Seduction is a Must…

Seduce.  Lure.  Captivate.

Lace : red lipstick with pearls on black lace

These words speak volumes as writers, readers, agents and publishers in seducing to read past the query, the synopsis, the blurb, the first three chapters to the very last page.

It all starts with our writing.  The seduction of our heroes and heroines.  Showing versus telling.  Three dimensional and not two dimensional.  It is our responsibility to make sure we don’t submit prematurely, selling out the love of our hero and heroine from receiving that happily-ever-after to making it to the shelves to captivate readers.  I have invited Ines Saint, Crimson Romance Author, to share how she has made that happily-ever-after happen for her heroes and heroines.

(Kay) Ines, you are an author of two very captivating, heart-felt books, ‘Strangers in the Night’ and ‘Charmed’, how would you describe your muse and your relationship with her?

(Ines) Hi Kay!  First of all, thank you so much for your kind words and for inviting me over.  Hipwaders vs Heels is a very cool place to be and I’m always happy to chat with a friend.

I’ve come to think of my muse as a sort of trance I’m very happy to fall into, where ideas flow and time fades away. I love being there… but my relationship with my muse is often rocky and unstable. I never know when I’ll be taken away like that. There are days when it’s a struggle to write 300 words, and there are days when getting 4,000 words down is a breeze and pure bliss. Most days fall somewhere in between the trance and the struggle.

(Kay) You’re welcome, Ines! Which brings me to my next question 🙂 Tonight my friend left wine at the door…my heroine thanked her profusely, afraid my muse was going to create some really awkward hot scenes…what helps your muse when your hero & heroine first meet, the first kiss, getting through the black moment to happily ever after when it’s difficult?

I’m stuck on the fact that a friend left wine at your door…I love that! How sweet. Strangely enough, I’ve never sipped wine while writing, but now I just have to try it.

I’m always inspired by music, and I enjoy all kinds, so that really helps. Sometimes, it’s a subtle, seductive love song from the forties that helps me feel how my hero and heroine are falling in love, sometimes it’s a really sappy ballad from the seventies they I imagine one of them skulking to, and other times it’s a fun, meaningless eighties pop number that shows me the way. And then there’s vanilla tea. I drink plenty of it while writing. It’s really calming.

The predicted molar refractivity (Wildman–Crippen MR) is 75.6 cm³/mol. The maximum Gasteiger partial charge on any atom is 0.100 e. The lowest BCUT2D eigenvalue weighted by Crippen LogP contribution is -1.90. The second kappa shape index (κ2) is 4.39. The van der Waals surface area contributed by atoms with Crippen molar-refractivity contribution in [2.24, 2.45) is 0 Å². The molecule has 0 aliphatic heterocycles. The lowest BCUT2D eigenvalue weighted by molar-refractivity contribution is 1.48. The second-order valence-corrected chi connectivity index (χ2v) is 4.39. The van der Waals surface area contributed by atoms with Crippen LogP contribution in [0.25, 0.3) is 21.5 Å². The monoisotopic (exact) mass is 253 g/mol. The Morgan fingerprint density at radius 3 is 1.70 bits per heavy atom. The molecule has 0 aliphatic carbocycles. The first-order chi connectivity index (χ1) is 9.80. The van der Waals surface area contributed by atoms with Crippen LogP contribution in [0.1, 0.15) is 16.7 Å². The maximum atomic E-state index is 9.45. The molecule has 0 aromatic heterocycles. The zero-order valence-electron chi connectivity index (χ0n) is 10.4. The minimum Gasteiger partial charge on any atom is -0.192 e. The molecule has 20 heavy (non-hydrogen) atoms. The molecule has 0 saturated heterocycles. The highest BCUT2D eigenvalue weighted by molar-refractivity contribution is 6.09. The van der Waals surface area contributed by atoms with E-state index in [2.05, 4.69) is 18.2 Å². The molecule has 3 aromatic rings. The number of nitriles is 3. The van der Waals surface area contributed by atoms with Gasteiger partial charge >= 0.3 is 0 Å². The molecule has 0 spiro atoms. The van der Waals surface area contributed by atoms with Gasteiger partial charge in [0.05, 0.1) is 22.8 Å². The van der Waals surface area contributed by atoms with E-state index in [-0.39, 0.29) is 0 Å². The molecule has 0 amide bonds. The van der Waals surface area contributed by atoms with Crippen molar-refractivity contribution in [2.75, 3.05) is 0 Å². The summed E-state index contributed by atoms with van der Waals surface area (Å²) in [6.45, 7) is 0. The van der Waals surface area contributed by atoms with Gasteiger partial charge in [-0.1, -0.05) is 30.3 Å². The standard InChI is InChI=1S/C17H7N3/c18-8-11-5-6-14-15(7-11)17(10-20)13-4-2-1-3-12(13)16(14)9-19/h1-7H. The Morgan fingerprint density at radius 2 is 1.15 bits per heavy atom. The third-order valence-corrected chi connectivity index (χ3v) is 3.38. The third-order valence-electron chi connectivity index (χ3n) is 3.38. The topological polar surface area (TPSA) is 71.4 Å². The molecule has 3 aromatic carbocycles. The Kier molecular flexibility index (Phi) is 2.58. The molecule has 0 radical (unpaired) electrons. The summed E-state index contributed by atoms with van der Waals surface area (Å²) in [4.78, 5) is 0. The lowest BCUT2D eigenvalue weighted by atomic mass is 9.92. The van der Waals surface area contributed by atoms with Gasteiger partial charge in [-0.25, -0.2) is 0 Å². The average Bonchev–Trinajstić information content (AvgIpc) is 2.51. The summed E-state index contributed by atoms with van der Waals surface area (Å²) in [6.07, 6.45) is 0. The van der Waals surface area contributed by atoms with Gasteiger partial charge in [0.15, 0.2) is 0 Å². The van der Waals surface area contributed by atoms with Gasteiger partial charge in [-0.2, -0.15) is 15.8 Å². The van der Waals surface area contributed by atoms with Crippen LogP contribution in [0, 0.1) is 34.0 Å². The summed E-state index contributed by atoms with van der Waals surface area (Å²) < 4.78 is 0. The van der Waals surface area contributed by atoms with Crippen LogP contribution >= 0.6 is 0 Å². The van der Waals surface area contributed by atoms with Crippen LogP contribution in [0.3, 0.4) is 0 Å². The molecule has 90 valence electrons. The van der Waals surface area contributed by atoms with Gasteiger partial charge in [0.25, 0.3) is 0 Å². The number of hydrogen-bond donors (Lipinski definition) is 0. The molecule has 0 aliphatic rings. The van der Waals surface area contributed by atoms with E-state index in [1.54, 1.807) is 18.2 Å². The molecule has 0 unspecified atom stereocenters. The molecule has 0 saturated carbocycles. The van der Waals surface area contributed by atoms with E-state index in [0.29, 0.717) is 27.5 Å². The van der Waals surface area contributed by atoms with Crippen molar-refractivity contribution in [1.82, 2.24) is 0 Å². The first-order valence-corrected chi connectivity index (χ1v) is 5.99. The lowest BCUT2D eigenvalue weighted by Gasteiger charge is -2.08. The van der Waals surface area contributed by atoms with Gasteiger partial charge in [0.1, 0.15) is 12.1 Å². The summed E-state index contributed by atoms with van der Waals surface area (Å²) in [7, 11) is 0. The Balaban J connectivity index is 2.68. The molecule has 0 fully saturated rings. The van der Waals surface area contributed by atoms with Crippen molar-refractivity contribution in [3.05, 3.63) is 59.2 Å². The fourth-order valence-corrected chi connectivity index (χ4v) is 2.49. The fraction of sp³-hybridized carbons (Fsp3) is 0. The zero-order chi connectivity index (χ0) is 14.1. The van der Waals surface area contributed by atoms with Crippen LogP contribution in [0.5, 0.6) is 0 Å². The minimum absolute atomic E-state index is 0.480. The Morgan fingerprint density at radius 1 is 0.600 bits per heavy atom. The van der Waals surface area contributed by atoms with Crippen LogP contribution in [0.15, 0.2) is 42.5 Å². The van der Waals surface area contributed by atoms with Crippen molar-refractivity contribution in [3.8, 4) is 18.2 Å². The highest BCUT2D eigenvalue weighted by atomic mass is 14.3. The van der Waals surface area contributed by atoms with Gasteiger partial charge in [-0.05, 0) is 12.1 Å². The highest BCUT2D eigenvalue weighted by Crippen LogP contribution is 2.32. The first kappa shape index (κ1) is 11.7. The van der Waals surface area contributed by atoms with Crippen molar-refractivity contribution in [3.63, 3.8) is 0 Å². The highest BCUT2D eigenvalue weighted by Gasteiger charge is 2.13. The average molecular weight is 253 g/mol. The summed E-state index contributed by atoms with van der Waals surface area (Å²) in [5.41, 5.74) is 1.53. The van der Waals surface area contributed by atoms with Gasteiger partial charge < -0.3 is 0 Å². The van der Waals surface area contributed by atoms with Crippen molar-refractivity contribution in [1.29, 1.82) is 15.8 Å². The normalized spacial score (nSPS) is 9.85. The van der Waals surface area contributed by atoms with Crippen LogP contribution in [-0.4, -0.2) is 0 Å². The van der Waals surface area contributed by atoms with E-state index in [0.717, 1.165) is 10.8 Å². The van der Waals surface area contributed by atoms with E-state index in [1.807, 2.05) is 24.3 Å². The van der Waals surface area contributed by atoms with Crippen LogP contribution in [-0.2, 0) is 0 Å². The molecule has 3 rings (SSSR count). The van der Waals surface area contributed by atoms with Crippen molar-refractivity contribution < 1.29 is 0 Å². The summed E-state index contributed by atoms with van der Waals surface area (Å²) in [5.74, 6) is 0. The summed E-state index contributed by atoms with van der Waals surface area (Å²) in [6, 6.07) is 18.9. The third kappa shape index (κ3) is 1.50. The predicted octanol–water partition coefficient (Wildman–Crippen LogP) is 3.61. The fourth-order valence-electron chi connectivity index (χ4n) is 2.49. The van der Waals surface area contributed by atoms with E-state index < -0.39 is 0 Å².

(Kay) You are so right…music does wonders for the writing, Ines.

In writing a happily-ever-after, or any kind of book, there is more following that final edit and save…for some it’s the hardest parts — query letters, coming up with the perfect blurb on the back of the book cover to the synopsis. Which did your muse find the most challenging and how did she, or you, get through it?

(Ines) I think my muse finds each of those equally challenging and frustrating because she always abandons me when it’s time to summarize. Writing the synopsis makes me want to pull my hair out! The only way for me to get through it is to keep plugging away at them, and to accept I’m probably never going to be 100% happy with the blurb.

(Kay) If you could give one suggestion how to seduce a publisher on each of the following: query letters, blurbs & synopsis to a new writer starting out…what would it be?

(Ines) You know, I usually don’t think I have advise to give to writers, but thinking on your question, I realize I’ve learned a few things. With query letters, I’d advise new writers to make sure their voice comes through in the summary, and to be be polite and professional. I’d tell them to pinpoint what makes their hook different and to incorporate it into their blurb (no easy to task for me), and I’d tell them to work on their synopsis as they’re writing their book. Jot down the important plot points and the little moments that stand out. I’m doing this now with my work in progress and it’s giving me a framework for the dreaded synopsis.

Thank you, Ines, for a wonderful interview.  Our talks are always fun and upbeat, just like your blog at   I can’t wait until your next book comes out, especially, after hearing hints of what is to come.

Readers, Ines Saint is a writer who lures, captivates and seduces in a sweet way, resembling ‘The Hallmark’ channel.

I would love to hear from readers, writers, agents and publishers on what seduces, captivates and lures them to investing in a book.

Have a wonderful day!


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